CMS delayed a rule that would revamp quality reporting measures to boost transparency in the organ procurement and transplantation process, according to the agency. It also pushed back a rule that would mandate Part D plans to support a new electronic prior authorization standard for their Part D e-prescribing plans. Both regulations were set to take effect on Feb. 1 but will now start on Mar. 30.
It’s unclear whether the Biden administration will ultimately move forward with either rule.
The OPO rule would create two new objective measures designed to encourage such organizations to use all available organs and transplant them. One measure would monitor the number of organs an OPO has gotten from eligible donors in its donation service area. The other would evaluate the transplantation rate instead of organ procurement alone. The previous measures created a disincentive to go after all available organs. Under the new rule, underperforming OPOs would compete for their contracts, and the worst performers would be unable to renew their contracts.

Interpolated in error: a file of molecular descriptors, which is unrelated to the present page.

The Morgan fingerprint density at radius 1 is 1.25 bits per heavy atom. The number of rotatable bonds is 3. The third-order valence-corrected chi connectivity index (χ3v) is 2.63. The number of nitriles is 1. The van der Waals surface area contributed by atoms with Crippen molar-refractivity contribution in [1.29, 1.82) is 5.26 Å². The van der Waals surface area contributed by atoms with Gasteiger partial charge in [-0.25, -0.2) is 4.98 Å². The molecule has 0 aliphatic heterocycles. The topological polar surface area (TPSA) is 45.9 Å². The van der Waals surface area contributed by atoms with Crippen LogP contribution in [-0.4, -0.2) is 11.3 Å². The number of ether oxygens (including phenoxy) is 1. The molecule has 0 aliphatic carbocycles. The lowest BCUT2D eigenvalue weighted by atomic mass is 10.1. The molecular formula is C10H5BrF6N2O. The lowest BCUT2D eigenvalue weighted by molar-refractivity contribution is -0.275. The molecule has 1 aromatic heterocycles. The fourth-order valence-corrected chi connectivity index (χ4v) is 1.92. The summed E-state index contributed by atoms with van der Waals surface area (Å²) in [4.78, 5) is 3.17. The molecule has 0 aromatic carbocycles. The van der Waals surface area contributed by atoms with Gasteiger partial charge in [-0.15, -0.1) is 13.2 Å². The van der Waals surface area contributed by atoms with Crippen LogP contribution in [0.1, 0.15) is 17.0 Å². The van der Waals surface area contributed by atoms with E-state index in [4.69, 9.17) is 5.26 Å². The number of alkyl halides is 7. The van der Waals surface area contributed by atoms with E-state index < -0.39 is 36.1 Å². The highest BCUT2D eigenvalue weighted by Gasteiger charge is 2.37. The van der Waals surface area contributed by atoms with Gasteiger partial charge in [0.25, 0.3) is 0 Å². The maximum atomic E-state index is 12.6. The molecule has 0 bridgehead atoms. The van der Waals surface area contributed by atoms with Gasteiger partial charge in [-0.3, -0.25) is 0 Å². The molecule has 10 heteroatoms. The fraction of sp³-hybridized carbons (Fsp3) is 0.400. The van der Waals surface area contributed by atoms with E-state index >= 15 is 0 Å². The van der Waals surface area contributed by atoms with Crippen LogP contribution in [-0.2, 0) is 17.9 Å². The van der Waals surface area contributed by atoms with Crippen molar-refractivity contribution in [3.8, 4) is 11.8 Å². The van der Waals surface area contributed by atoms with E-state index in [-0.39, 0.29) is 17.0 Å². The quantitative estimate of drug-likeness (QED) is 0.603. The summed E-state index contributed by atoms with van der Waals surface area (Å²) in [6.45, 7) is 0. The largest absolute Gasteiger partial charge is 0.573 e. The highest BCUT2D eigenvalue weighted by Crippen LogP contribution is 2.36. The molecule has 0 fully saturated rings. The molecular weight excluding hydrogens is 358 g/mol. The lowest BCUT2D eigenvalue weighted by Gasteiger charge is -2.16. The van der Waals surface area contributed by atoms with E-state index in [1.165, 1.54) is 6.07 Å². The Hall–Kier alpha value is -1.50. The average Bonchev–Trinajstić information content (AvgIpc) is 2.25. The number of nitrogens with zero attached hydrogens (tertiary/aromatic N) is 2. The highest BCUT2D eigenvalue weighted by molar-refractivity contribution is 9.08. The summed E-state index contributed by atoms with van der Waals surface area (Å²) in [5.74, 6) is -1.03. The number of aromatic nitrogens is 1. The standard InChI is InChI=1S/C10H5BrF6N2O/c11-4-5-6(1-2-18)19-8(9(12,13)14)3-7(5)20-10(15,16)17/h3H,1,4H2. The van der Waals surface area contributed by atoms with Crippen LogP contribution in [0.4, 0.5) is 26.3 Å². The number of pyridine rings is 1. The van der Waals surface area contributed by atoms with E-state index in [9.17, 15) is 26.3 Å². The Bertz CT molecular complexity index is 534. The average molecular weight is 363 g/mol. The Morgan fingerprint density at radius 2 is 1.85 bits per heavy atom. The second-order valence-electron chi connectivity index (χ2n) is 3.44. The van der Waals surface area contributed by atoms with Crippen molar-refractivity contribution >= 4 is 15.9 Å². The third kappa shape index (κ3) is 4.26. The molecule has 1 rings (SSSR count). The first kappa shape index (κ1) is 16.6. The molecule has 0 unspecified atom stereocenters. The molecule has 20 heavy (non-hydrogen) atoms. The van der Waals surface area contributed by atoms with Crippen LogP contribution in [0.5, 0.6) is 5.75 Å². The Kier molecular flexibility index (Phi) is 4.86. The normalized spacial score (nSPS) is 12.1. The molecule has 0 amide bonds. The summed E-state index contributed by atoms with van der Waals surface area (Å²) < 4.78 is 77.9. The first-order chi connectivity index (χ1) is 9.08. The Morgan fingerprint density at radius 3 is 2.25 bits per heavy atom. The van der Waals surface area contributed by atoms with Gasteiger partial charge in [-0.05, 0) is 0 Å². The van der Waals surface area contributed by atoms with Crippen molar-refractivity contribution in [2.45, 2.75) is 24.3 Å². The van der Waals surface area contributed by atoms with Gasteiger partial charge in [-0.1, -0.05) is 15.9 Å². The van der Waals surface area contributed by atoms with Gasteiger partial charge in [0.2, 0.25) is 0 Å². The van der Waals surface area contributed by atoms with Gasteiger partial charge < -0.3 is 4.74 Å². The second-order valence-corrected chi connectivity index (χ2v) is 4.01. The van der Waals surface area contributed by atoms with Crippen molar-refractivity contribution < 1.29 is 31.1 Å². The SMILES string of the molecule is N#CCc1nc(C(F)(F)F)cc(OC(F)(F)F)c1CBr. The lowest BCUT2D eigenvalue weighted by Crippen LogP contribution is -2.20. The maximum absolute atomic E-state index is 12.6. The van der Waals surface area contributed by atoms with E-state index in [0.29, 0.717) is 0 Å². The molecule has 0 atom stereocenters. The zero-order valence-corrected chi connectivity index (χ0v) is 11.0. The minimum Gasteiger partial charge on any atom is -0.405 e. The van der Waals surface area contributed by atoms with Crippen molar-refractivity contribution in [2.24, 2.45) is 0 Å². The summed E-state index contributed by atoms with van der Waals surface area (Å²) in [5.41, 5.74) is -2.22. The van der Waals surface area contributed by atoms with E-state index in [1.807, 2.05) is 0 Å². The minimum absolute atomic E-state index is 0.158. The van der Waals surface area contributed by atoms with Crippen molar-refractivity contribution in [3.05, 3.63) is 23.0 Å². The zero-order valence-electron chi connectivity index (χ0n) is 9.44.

The new prior authorization rule is supposed to enable providers to see whether a drug requires prior authorization when prescribed, helping patients avoid delays when they pick up their prescriptions. About 70% of pharmacy benefit managers have already implemented the “Script” standard developed by the National Council for Prescription Drug Programs. The new rule would make the standard universal. But some experts worry it would limit future innovation because it wouldn’t allow for other approaches.